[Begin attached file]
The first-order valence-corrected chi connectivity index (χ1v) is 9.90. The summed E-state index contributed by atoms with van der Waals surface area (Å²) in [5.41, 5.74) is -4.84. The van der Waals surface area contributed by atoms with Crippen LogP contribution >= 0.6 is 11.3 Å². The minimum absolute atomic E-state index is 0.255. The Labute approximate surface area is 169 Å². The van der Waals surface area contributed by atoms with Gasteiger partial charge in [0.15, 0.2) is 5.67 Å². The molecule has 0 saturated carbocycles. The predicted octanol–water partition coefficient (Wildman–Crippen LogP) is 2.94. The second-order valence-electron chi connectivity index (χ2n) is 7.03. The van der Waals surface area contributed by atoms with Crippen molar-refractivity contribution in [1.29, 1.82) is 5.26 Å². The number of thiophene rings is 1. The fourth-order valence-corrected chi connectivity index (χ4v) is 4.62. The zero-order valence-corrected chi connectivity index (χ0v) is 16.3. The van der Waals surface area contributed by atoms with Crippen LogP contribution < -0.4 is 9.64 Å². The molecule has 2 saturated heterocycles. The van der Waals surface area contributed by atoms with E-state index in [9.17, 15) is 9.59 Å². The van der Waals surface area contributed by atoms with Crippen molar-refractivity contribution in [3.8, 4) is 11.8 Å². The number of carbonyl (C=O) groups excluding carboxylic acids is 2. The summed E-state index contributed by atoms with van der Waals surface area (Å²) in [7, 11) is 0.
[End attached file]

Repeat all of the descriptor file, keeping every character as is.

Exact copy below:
The first-order valence-corrected chi connectivity index (χ1v) is 9.90. The summed E-state index contributed by atoms with van der Waals surface area (Å²) in [5.41, 5.74) is -4.84. The van der Waals surface area contributed by atoms with Crippen LogP contribution >= 0.6 is 11.3 Å². The minimum absolute atomic E-state index is 0.255. The Labute approximate surface area is 169 Å². The van der Waals surface area contributed by atoms with Gasteiger partial charge in [0.15, 0.2) is 5.67 Å². The molecule has 0 saturated carbocycles. The predicted octanol–water partition coefficient (Wildman–Crippen LogP) is 2.94. The second-order valence-electron chi connectivity index (χ2n) is 7.03. The van der Waals surface area contributed by atoms with Crippen molar-refractivity contribution in [1.29, 1.82) is 5.26 Å². The number of thiophene rings is 1. The fourth-order valence-corrected chi connectivity index (χ4v) is 4.62. The zero-order valence-corrected chi connectivity index (χ0v) is 16.3. The van der Waals surface area contributed by atoms with Crippen LogP contribution < -0.4 is 9.64 Å². The molecule has 2 saturated heterocycles. The van der Waals surface area contributed by atoms with E-state index in [9.17, 15) is 9.59 Å². The van der Waals surface area contributed by atoms with Crippen molar-refractivity contribution in [3.8, 4) is 11.8 Å². The number of carbonyl (C=O) groups excluding carboxylic acids is 2. The summed E-state index contributed by atoms with van der Waals surface area (Å²) in [7, 11) is 0.